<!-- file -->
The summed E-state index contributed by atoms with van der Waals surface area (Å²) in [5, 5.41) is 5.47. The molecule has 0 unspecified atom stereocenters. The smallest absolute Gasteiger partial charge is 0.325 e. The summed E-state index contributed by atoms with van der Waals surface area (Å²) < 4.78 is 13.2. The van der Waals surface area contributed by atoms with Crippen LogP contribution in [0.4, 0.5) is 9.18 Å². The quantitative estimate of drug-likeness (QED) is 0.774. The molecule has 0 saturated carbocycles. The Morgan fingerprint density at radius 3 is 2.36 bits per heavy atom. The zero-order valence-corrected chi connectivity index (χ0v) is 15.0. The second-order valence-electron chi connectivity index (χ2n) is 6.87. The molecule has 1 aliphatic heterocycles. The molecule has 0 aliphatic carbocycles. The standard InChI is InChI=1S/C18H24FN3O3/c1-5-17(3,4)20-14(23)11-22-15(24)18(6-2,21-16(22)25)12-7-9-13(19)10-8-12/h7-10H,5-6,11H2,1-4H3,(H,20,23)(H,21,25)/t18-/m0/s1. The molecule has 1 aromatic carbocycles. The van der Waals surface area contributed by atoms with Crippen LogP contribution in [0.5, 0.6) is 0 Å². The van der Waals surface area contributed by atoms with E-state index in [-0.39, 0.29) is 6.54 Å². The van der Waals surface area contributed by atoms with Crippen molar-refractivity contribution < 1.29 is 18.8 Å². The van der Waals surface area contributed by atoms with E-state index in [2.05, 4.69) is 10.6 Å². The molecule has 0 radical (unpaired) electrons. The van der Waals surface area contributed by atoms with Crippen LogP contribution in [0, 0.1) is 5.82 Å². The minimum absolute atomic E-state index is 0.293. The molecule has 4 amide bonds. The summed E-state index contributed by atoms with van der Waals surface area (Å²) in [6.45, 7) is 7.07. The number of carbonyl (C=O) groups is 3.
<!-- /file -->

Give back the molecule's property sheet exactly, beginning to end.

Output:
The summed E-state index contributed by atoms with van der Waals surface area (Å²) in [5, 5.41) is 5.47. The molecule has 0 unspecified atom stereocenters. The smallest absolute Gasteiger partial charge is 0.325 e. The summed E-state index contributed by atoms with van der Waals surface area (Å²) < 4.78 is 13.2. The van der Waals surface area contributed by atoms with Crippen LogP contribution in [0.4, 0.5) is 9.18 Å². The quantitative estimate of drug-likeness (QED) is 0.774. The molecule has 0 saturated carbocycles. The Morgan fingerprint density at radius 3 is 2.36 bits per heavy atom. The zero-order valence-corrected chi connectivity index (χ0v) is 15.0. The second-order valence-electron chi connectivity index (χ2n) is 6.87. The molecule has 1 aliphatic heterocycles. The molecule has 0 aliphatic carbocycles. The standard InChI is InChI=1S/C18H24FN3O3/c1-5-17(3,4)20-14(23)11-22-15(24)18(6-2,21-16(22)25)12-7-9-13(19)10-8-12/h7-10H,5-6,11H2,1-4H3,(H,20,23)(H,21,25)/t18-/m0/s1. The molecule has 1 aromatic carbocycles. The van der Waals surface area contributed by atoms with Crippen LogP contribution in [0.5, 0.6) is 0 Å². The van der Waals surface area contributed by atoms with E-state index in [-0.39, 0.29) is 6.54 Å². The van der Waals surface area contributed by atoms with Crippen molar-refractivity contribution < 1.29 is 18.8 Å². The van der Waals surface area contributed by atoms with E-state index in [2.05, 4.69) is 10.6 Å². The molecule has 0 radical (unpaired) electrons. The van der Waals surface area contributed by atoms with Crippen LogP contribution in [0, 0.1) is 5.82 Å². The minimum absolute atomic E-state index is 0.293. The molecule has 4 amide bonds. The summed E-state index contributed by atoms with van der Waals surface area (Å²) in [6.45, 7) is 7.07. The number of carbonyl (C=O) groups is 3.